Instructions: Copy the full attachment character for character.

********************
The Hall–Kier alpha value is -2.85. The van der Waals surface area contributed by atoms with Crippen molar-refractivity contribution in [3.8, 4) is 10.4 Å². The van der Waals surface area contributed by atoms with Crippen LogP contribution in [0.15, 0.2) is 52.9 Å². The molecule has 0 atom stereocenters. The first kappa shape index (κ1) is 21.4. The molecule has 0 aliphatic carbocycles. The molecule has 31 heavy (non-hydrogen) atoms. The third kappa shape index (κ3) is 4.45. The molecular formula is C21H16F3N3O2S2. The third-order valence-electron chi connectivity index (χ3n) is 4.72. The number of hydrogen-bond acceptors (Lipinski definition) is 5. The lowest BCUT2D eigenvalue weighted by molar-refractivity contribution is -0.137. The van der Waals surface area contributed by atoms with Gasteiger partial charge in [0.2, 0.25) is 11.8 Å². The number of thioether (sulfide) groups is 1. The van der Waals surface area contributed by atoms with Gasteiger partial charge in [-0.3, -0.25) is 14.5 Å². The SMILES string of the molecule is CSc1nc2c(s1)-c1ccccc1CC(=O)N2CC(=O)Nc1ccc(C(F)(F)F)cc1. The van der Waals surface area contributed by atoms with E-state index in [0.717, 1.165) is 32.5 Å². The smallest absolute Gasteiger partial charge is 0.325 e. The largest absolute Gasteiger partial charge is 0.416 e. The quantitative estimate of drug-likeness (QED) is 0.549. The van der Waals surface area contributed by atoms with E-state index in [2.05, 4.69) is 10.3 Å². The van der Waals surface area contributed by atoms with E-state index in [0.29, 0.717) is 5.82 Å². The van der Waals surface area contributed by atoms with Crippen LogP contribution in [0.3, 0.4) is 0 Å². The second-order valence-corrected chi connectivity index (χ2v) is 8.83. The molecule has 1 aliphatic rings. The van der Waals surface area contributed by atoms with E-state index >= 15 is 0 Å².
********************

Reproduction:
The Hall–Kier alpha value is -2.85. The van der Waals surface area contributed by atoms with Crippen molar-refractivity contribution in [3.8, 4) is 10.4 Å². The van der Waals surface area contributed by atoms with Crippen LogP contribution in [0.15, 0.2) is 52.9 Å². The molecule has 0 atom stereocenters. The first kappa shape index (κ1) is 21.4. The molecule has 0 aliphatic carbocycles. The molecule has 31 heavy (non-hydrogen) atoms. The third kappa shape index (κ3) is 4.45. The molecular formula is C21H16F3N3O2S2. The third-order valence-electron chi connectivity index (χ3n) is 4.72. The number of hydrogen-bond acceptors (Lipinski definition) is 5. The lowest BCUT2D eigenvalue weighted by molar-refractivity contribution is -0.137. The van der Waals surface area contributed by atoms with Gasteiger partial charge in [0.2, 0.25) is 11.8 Å². The number of thioether (sulfide) groups is 1. The van der Waals surface area contributed by atoms with Gasteiger partial charge in [-0.3, -0.25) is 14.5 Å². The SMILES string of the molecule is CSc1nc2c(s1)-c1ccccc1CC(=O)N2CC(=O)Nc1ccc(C(F)(F)F)cc1. The van der Waals surface area contributed by atoms with E-state index in [0.717, 1.165) is 32.5 Å². The smallest absolute Gasteiger partial charge is 0.325 e. The largest absolute Gasteiger partial charge is 0.416 e. The quantitative estimate of drug-likeness (QED) is 0.549. The van der Waals surface area contributed by atoms with E-state index in [2.05, 4.69) is 10.3 Å². The van der Waals surface area contributed by atoms with E-state index in [0.29, 0.717) is 5.82 Å². The van der Waals surface area contributed by atoms with Crippen LogP contribution in [0.3, 0.4) is 0 Å². The second-order valence-corrected chi connectivity index (χ2v) is 8.83. The molecule has 1 aliphatic rings. The van der Waals surface area contributed by atoms with E-state index >= 15 is 0 Å².